TBT: As Chicago Assembly Plant Turns 100, This Is the Vehicle It’s Most Known For Producing

Mar 21, 2024

The history of Ford’s Chicago Assembly Plant, the company’s longest continually operating vehicle assembly plant, dates back to the Model T. That transformative universal car was at the tail end of its nearly 20-year production run when the plant opened in 1924. The plant has also housed production of some other iconic Ford models in the past century, including the Model T, Model A, Thunderbird and Explorer, but it is likely best known as the home of the Ford Taurus, which saw more than 34 years of near-continuous production there.

Chicago Assembly, located along the Calumet River in South Chicago, replaced a previous production facility built just a decade earlier. The proximity to the river, which flows into Lake Michigan, was important because the waterways were used to ship materials at the time. The plant has been updated several times in its history. 

Despite the big nameplates that had been in production at CAP, Taurus, introduced in 1985 alongside its Mercury counterpart, Sable, would go on to be the plant’s first local bestseller after the Model T. The plant underwent a significant modernization to accommodate the vehicles, which would be built there for nearly 20 consecutive years from that point on. 

The overhaul, fueled by a $200 million investment, resulted in what was called “one of the most computerized, most robotized, most automated automobile assembly plants in the world,” in a Ford press release. Production of the Taurus and Sable had begun nearly six months earlier, and Ford’s Atlanta plant and the updates in Chicago would help bring production output of the popular new vehicles to 500,000 annually – meaning that, between the two plants, one Taurus or Sable was being built every 30 seconds.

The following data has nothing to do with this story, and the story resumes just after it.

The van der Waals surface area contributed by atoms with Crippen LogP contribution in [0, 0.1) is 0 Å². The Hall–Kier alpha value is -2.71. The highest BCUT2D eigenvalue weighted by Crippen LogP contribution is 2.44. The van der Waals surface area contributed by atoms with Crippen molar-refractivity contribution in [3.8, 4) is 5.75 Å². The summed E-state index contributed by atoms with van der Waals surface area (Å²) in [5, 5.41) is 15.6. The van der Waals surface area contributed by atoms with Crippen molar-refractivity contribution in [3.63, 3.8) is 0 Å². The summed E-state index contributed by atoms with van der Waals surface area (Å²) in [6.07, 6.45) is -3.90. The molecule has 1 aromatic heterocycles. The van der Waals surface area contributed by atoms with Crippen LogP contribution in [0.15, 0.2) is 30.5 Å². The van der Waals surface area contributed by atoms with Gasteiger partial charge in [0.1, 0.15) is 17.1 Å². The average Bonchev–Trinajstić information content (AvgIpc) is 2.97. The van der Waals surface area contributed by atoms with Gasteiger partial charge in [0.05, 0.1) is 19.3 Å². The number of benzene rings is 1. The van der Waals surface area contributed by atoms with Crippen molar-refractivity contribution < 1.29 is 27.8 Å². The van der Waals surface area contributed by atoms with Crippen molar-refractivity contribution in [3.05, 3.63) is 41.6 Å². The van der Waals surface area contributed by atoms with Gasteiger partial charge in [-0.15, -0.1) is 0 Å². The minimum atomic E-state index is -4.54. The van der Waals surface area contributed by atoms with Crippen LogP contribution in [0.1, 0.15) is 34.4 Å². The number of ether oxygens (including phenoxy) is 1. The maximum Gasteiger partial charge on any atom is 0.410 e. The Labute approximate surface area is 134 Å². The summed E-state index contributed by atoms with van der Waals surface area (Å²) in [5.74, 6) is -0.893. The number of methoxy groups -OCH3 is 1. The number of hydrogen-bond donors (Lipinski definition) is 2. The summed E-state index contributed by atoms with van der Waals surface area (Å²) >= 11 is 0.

With its sleek aerodynamic styling, Taurus, another innovative product like the Model T, was named MotorTrend’s Car of the Year in 1986. Within two years, Ford was regularly selling more than 350,000 Taurus models per year – it was America’s best-selling car for five years beginning in 1992 – and continued moving more than 300,000 every year until the early 2000s. More than eight million of the cars were built at Chicago Assembly Plant – the nameplate was briefly discontinued in 2006 before being revived as an all-new product in 2007, a move announced at the Chicago Auto Show.

Taurus returns

Upon its return to the Ford lineup, the Taurus was built exclusively in Chicago. The last Ford Taurus for North American consumers rolled off the line at Chicago Assembly Plant in 2019, as Ford overhauled its product lineup for the region. The last years of Taurus production – Sable was discontinued with the dissolution of the Mercury brand – coincided with the introduction of the Ford Explorer at the plant. The SUV has now been assembled there for almost 15 years. 

In 2019, Ford invested $1 billion in both CAP, and Chicago Stamping Plant to expand capacity to build the Explorer, Police Interceptor Utility and Lincoln Aviator, which are still built there today.

Chicago Assembly Plant, which marked its 100th anniversary earlier this month, continues to be an integral piece of Ford’s manufacturing operations with the flexibility to continue adapting to any changes the future may bring.

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